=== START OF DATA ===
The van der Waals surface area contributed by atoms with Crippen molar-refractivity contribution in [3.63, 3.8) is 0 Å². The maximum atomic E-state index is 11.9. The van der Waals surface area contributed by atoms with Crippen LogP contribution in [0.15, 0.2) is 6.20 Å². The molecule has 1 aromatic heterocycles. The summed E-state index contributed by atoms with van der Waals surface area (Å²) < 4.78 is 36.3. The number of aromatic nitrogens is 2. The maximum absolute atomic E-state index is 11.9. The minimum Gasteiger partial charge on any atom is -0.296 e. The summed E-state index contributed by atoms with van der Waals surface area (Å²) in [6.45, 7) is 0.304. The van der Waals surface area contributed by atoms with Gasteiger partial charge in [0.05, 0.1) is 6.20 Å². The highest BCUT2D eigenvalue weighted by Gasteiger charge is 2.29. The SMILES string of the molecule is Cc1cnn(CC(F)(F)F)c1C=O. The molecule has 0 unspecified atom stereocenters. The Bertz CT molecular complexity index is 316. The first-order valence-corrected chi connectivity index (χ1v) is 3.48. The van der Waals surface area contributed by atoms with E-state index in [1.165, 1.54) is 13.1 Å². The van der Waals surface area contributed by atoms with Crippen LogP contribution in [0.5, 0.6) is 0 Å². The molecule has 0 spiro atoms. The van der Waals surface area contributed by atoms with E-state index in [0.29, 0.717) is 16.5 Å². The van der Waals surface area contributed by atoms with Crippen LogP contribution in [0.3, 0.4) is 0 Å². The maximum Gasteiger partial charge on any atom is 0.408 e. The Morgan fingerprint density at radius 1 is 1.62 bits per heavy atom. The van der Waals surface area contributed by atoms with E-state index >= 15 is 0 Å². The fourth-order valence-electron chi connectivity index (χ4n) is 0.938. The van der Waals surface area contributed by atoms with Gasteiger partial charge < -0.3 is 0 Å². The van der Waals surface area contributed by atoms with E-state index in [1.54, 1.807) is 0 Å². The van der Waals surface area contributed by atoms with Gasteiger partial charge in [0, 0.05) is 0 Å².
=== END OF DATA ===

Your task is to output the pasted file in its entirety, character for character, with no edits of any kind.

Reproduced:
The van der Waals surface area contributed by atoms with Crippen molar-refractivity contribution in [3.63, 3.8) is 0 Å². The maximum atomic E-state index is 11.9. The van der Waals surface area contributed by atoms with Crippen LogP contribution in [0.15, 0.2) is 6.20 Å². The molecule has 1 aromatic heterocycles. The summed E-state index contributed by atoms with van der Waals surface area (Å²) < 4.78 is 36.3. The number of aromatic nitrogens is 2. The maximum absolute atomic E-state index is 11.9. The minimum Gasteiger partial charge on any atom is -0.296 e. The summed E-state index contributed by atoms with van der Waals surface area (Å²) in [6.45, 7) is 0.304. The van der Waals surface area contributed by atoms with Gasteiger partial charge in [0.05, 0.1) is 6.20 Å². The highest BCUT2D eigenvalue weighted by Gasteiger charge is 2.29. The SMILES string of the molecule is Cc1cnn(CC(F)(F)F)c1C=O. The molecule has 0 unspecified atom stereocenters. The Bertz CT molecular complexity index is 316. The first-order valence-corrected chi connectivity index (χ1v) is 3.48. The van der Waals surface area contributed by atoms with E-state index in [1.165, 1.54) is 13.1 Å². The van der Waals surface area contributed by atoms with Crippen LogP contribution in [0.5, 0.6) is 0 Å². The molecule has 0 spiro atoms. The van der Waals surface area contributed by atoms with E-state index in [0.29, 0.717) is 16.5 Å². The van der Waals surface area contributed by atoms with Crippen LogP contribution in [0.3, 0.4) is 0 Å². The maximum Gasteiger partial charge on any atom is 0.408 e. The Morgan fingerprint density at radius 1 is 1.62 bits per heavy atom. The van der Waals surface area contributed by atoms with E-state index >= 15 is 0 Å². The fourth-order valence-electron chi connectivity index (χ4n) is 0.938. The van der Waals surface area contributed by atoms with Gasteiger partial charge < -0.3 is 0 Å². The van der Waals surface area contributed by atoms with E-state index in [1.54, 1.807) is 0 Å². The van der Waals surface area contributed by atoms with Gasteiger partial charge in [0, 0.05) is 0 Å².